ETD -10 We normally get a minute or two to relax....or at least I do. The Captain has a final check with the engineer, and signs the logbook once again, that the aircraft is fit for flight.

ETD -5 We start chatting to ATC, giving them a 5 minute call, and at this time the traffic staff should be up to tell us that all passengers are on board. We give him/her one of the two loadsheet copies and they leave, closing the aircraft door behind them. We then check in with the engineer on headset who we will speak to for the pushback. We check with him that the cargo doors and main passenger doors are closed and locked and that we are cleared to pressurise hydraulics.

ETD -2 We ask ATC for push back clearance, pressurise the hydraulics, do a Start checklist, release the brakes and off we go.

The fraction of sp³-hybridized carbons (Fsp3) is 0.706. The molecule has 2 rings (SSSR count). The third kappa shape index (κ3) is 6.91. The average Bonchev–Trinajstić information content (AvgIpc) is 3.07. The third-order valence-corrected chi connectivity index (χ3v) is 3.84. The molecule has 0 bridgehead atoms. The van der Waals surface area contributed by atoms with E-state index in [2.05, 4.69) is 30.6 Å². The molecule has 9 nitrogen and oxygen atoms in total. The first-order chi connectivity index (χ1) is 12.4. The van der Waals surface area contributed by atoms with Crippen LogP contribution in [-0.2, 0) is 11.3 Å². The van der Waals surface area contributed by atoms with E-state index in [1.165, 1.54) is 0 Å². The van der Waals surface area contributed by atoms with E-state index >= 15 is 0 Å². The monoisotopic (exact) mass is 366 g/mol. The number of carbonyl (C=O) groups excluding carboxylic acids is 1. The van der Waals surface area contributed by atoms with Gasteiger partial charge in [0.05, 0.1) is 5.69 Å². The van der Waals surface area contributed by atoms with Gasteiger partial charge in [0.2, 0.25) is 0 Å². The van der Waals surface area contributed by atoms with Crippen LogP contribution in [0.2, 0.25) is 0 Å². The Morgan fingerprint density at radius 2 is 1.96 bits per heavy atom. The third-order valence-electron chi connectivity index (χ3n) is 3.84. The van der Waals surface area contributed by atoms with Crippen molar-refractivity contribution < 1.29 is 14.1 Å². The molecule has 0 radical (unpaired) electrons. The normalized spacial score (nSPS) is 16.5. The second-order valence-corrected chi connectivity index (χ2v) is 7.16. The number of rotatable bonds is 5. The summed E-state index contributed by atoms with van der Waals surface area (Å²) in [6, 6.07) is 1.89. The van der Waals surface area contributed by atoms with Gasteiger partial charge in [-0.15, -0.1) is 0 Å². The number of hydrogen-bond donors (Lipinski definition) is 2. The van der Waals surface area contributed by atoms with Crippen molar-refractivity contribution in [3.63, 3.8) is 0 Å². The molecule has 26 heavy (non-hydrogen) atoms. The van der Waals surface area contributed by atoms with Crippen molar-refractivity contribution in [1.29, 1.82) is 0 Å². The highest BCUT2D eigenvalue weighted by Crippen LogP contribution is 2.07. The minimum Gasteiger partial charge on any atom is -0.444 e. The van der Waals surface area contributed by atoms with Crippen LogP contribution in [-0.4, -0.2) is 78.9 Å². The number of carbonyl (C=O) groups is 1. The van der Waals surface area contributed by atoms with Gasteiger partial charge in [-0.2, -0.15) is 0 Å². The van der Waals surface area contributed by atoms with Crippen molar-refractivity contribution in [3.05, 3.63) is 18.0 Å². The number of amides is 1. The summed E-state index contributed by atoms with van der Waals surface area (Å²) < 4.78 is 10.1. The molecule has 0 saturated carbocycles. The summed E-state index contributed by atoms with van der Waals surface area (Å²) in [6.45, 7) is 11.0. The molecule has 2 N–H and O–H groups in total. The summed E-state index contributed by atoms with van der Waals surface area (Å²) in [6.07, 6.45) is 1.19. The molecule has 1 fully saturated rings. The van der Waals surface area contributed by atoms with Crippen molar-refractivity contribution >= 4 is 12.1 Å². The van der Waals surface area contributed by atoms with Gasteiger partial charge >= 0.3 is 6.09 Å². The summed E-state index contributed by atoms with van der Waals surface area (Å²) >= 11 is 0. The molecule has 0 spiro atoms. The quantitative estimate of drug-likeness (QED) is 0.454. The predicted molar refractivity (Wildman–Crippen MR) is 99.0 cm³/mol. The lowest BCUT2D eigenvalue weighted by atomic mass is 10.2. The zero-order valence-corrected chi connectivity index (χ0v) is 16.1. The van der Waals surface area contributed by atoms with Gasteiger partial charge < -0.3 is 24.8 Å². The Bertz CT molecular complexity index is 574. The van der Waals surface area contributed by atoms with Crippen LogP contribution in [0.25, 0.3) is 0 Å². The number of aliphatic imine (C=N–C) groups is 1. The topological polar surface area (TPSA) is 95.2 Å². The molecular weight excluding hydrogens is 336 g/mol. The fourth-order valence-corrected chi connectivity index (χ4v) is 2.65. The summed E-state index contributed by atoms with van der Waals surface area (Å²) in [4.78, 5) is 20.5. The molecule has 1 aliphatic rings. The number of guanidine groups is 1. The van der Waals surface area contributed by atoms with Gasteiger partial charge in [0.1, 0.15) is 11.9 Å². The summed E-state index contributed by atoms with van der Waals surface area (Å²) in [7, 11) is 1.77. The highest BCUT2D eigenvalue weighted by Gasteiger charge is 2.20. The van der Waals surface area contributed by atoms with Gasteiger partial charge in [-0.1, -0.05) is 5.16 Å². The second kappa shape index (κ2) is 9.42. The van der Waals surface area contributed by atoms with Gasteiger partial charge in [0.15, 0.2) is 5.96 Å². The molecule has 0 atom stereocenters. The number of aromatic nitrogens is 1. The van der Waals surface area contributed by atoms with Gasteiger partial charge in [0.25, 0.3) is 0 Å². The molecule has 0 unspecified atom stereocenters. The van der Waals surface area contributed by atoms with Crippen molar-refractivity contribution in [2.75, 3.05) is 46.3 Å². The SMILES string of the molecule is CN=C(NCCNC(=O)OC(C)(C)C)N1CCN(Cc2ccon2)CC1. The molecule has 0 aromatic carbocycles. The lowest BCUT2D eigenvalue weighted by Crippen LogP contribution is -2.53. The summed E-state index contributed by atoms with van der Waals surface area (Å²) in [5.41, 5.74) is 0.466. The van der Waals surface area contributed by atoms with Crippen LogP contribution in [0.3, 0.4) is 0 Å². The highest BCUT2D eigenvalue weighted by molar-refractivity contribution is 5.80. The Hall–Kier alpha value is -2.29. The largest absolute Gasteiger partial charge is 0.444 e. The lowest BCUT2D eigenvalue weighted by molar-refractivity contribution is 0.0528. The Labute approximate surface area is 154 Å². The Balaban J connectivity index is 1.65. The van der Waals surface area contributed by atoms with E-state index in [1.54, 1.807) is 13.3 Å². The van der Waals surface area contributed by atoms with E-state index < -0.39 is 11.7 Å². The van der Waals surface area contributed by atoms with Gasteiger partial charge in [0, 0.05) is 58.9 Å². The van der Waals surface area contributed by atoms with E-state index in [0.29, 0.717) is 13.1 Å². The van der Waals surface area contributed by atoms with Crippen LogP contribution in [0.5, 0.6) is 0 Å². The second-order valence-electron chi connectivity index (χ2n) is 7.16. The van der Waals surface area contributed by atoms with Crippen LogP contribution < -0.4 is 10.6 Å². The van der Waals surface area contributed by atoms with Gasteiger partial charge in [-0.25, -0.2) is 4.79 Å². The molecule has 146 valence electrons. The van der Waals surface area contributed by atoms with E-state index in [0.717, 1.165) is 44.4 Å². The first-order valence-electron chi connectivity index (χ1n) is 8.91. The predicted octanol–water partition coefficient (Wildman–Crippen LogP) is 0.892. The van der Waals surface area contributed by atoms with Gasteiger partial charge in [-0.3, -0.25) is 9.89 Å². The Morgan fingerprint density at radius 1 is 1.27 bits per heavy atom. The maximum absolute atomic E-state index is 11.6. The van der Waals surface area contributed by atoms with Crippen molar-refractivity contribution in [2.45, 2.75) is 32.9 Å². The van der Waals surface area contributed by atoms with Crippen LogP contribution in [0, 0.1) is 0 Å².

Obviously, that was a very rough guide. Sometimes it is a lot faster, sometimes we have missing passengers and we go beyond the one hour point as we wait for them. Sometimes there are engineering issues, sometimes ATC delay us etc. For a short route with minimal flight planning, it is quite leisurely. For a long ETOPS flight, where we have to check a few more things, flight planning takes longer.

User currently offlineVS346 From United States of America, joined Mar 2004, 339 posts, RR: 1
Reply 9, posted (12 years 1 month 3 days 15 hours ago) and read 2606 times:

Wow flyboy, that was quite possibly the most informative and entertaining post I've ever read. Welcome to my respected list.

You're line of work fascinates me.


Virgin-Atlantic: More experience than our name suggests